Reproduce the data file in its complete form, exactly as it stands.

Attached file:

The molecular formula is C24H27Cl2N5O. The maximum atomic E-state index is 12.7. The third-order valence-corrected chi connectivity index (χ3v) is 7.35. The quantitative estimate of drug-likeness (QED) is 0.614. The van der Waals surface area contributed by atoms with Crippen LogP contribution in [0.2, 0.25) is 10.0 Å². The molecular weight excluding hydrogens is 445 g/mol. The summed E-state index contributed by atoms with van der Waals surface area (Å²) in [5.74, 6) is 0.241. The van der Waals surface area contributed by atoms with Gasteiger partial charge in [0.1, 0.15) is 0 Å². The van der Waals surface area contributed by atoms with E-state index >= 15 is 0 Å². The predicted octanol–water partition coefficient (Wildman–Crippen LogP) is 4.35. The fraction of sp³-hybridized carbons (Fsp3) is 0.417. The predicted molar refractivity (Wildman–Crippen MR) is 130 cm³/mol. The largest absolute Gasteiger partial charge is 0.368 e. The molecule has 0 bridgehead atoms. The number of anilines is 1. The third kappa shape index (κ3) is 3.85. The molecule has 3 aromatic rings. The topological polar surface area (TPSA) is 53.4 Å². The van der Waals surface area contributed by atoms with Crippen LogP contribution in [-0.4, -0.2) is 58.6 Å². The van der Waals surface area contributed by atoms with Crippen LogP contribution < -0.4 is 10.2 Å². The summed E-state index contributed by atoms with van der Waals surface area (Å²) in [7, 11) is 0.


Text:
The molecular formula is C24H27Cl2N5O. The maximum atomic E-state index is 12.7. The third-order valence-corrected chi connectivity index (χ3v) is 7.35. The quantitative estimate of drug-likeness (QED) is 0.614. The van der Waals surface area contributed by atoms with Crippen LogP contribution in [0.2, 0.25) is 10.0 Å². The molecular weight excluding hydrogens is 445 g/mol. The summed E-state index contributed by atoms with van der Waals surface area (Å²) in [5.74, 6) is 0.241. The van der Waals surface area contributed by atoms with Gasteiger partial charge in [0.1, 0.15) is 0 Å². The van der Waals surface area contributed by atoms with E-state index >= 15 is 0 Å². The predicted octanol–water partition coefficient (Wildman–Crippen LogP) is 4.35. The fraction of sp³-hybridized carbons (Fsp3) is 0.417. The predicted molar refractivity (Wildman–Crippen MR) is 130 cm³/mol. The largest absolute Gasteiger partial charge is 0.368 e. The molecule has 0 bridgehead atoms. The number of anilines is 1. The third kappa shape index (κ3) is 3.85. The molecule has 3 aromatic rings. The topological polar surface area (TPSA) is 53.4 Å². The van der Waals surface area contributed by atoms with Crippen LogP contribution in [-0.4, -0.2) is 58.6 Å². The van der Waals surface area contributed by atoms with Crippen LogP contribution < -0.4 is 10.2 Å². The summed E-state index contributed by atoms with van der Waals surface area (Å²) in [7, 11) is 0.